Indications of Early Jewish Settlements.

Austrian province. The first documentary mention of Jews in Styria occurs in connection with the village of Judenburg under date of 1075 (Peinlich, "Judenburg und das Heilige Geistspital," p. 7); another place between Graz and Rein is called in the archives "ad Judæos"; and at Marburg was a Jewish cemetery which became, after the expulsion of the Jews from Styria in 1496, the property of the Minorite order (Puff, "Marburg," i. 119). In general it may be stated that numerous towns and villages, bearing such names as "Judendorf," "Judenanger," "Judengraben," etc., are so many indications of the distribution of Jews throughout the province in the early Middle Ages. In Graz (where they inhabited a special quarter), in Judenburg (which was one of the commercial centers of Austria), and in Marburg, Radkersburg, and other localities the existence of organized Jewish communities may be taken for granted. In Judenburg the Jew Cham was in 1460 proprietor of six houses; his coreligionist Manl, of three. Besides engaging in commerce, the Jews of Judenburg busied themselves with agriculture and road-building. It is interesting to note that the church of Judenburg is designated in local documents as having been a former synagogue, many of the stones in the building bearing, indeed, Hebrew inscriptions.

In 1238 King Frederick II. forbade the baptism of Jewish children against the wishes of their parents, this prince showing in general a favorable disposition toward his Jewish subjects, who had the right to appeal directly to him. A similar attitude was taken by Duke Frederick the Warlike (1278) and the powerful minister of Albrecht I., Abbot Heinrich von Admont (1296), and by Ottocar II. and his son Rudolph.

Riots at Fürstenfeld and Judenburg.

Christmas of 1312 was marked by a bloody riot against the Jews of Judenburg and Fürstenfeld; but papal bulls and the intervention of Duke Albrecht II., who on this account was nicknamed "Judendulder," arrested the anti-Jewish uprisings. In Wolfsberg, however, seventy Jews were burned at the stake on a charge of having desecrated the host. On the 11th of May, 1421, all the Jews of Styria were, almost at the same hour, thrown into prison. Some died at the stake; others were expelled from the province; while a small number embraced Christianity. Milder treatment was meted out to the Jews during the reign of Frederick the Peaceful (1424-93), who granted his protection even to the Jewish refugees from other Austrian provinces. But in 1496, urged by the estates, Maximilian I. decreed the expulsion of all Jews from Styria, only nine months being allowed them in which to liquidate their affairs. Most of them seem to have emigrated to Italy.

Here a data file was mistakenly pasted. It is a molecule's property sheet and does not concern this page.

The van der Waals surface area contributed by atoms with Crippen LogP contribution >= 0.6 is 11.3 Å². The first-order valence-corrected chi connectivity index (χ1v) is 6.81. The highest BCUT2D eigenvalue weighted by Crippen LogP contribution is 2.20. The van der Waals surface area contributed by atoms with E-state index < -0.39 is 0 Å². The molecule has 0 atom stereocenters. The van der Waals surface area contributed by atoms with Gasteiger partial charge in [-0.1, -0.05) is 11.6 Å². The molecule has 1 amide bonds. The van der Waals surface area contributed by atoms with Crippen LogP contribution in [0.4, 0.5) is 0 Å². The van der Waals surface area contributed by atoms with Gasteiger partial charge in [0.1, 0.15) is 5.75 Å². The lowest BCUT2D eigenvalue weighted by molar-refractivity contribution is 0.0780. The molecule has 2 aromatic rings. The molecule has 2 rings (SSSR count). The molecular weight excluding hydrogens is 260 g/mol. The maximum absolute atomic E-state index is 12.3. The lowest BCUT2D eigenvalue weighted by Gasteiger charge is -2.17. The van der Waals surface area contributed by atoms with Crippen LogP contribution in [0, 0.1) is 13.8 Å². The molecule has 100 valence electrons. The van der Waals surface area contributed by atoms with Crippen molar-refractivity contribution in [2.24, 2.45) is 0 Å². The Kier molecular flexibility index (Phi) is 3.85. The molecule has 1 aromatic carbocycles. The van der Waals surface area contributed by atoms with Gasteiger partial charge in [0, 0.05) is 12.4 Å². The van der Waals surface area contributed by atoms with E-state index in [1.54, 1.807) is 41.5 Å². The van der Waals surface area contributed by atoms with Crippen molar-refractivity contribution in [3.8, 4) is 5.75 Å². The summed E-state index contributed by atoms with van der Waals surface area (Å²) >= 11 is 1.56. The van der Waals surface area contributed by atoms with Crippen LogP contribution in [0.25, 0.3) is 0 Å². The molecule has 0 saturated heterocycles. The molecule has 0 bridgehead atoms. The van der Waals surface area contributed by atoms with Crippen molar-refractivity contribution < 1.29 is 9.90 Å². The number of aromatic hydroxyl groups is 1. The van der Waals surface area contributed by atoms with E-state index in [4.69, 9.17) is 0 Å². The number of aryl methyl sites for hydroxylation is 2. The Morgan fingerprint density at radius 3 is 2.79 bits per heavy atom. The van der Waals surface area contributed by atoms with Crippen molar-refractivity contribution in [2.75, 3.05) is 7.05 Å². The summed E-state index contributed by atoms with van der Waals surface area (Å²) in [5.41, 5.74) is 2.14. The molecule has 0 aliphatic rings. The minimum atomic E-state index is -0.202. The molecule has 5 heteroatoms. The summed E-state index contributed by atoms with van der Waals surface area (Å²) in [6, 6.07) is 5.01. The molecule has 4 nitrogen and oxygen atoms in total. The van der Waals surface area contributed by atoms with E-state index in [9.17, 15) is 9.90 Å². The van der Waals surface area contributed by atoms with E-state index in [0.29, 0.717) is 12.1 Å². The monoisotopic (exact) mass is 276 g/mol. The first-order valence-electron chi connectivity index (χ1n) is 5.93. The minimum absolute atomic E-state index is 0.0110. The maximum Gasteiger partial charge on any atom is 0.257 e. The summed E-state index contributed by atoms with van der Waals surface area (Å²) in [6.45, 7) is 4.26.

Congregation of Graz Officially Recognized.

Although in 1753 and 1775 a few individual Jews (see Baumgarten, "Die Juden in Steiermark," p. 38) were allowed to reside temporarily in the province, the first real attempt at a resettlement began under a decree of Joseph II. of 1781, which granted the Jews permission to frequent the markets of Graz; but the old decree of Maximilian was renewed in 1783, 1797, 1819, 1823, and 1828. Even after the revolution of 1848 the status quo was maintained; with few modifications it was renewed by imperial decree of Oct. 2, 1853; and not until 1861 was theprohibition repealed. In Sept., 1865, the first prayer-house in Graz was dedicated by Adolph Jellinek and Solomon Sulzer, who, accompanied by representative Jews and the entire choir personnel, went from Vienna for the purpose. On May 17, 1869, the organization of the new Jewish community was duly confirmed by the governor. It has remained the only congregation in the community, and numbers (1905) about 1,200 souls. Its rabbi is Samuel Mühsam; and it possesses three charitable institutions—a ḥebra ḳaddisha, a ladies' society, and Ḥebra Matnat' Aniyyim—besides a communal school with about 200 pupils.

Judenburg has a Jewish "Korporation," i.e., a congregation lacking official indorsement; the same is the case with the minyan in Leoben. There are Jewish cemeteries in Judenburg and Gleichenberg-Trautmannsdorf. At the latter place, a well-known health resort, a Jewish hospital was erected in 1884, owing partly to the efforts of the poet Leopold Kompert. There are small Jewish settlements at Andritz, Auhmühl;, Aussee, Bruck, Brunnsee, Cilly, Dietersdorf, Egenberg, Feldkirchen, Fehring, Fernitz, Friedau, Gratwan, Hausmanstetten, Irdning, Kindberg, Knittelfeld, Köflach, Leoben, and twenty-four other localities (Baumgarten, l.c. p. 50).

In 1892 the old synagogue at Graz was replaced by a beautiful building, which was visited in 1895 by the emperor. During the twelve years 1890 to 1902 about 170 Jews in Styria embraced Christianity, while during the same period twenty-one Christians adopted Judaism.

The Jews of Styria are occupied mainly in trade and commerce; but there are also some farmers among them; and, curiously enough, one of the greatest swineries near Graz is maintained by a Jew.

See, also, Fürstenfeld and Judenburg.

  • Emanuel Baumgarten, Die Juden in Steiermark, Vienna, 1903.
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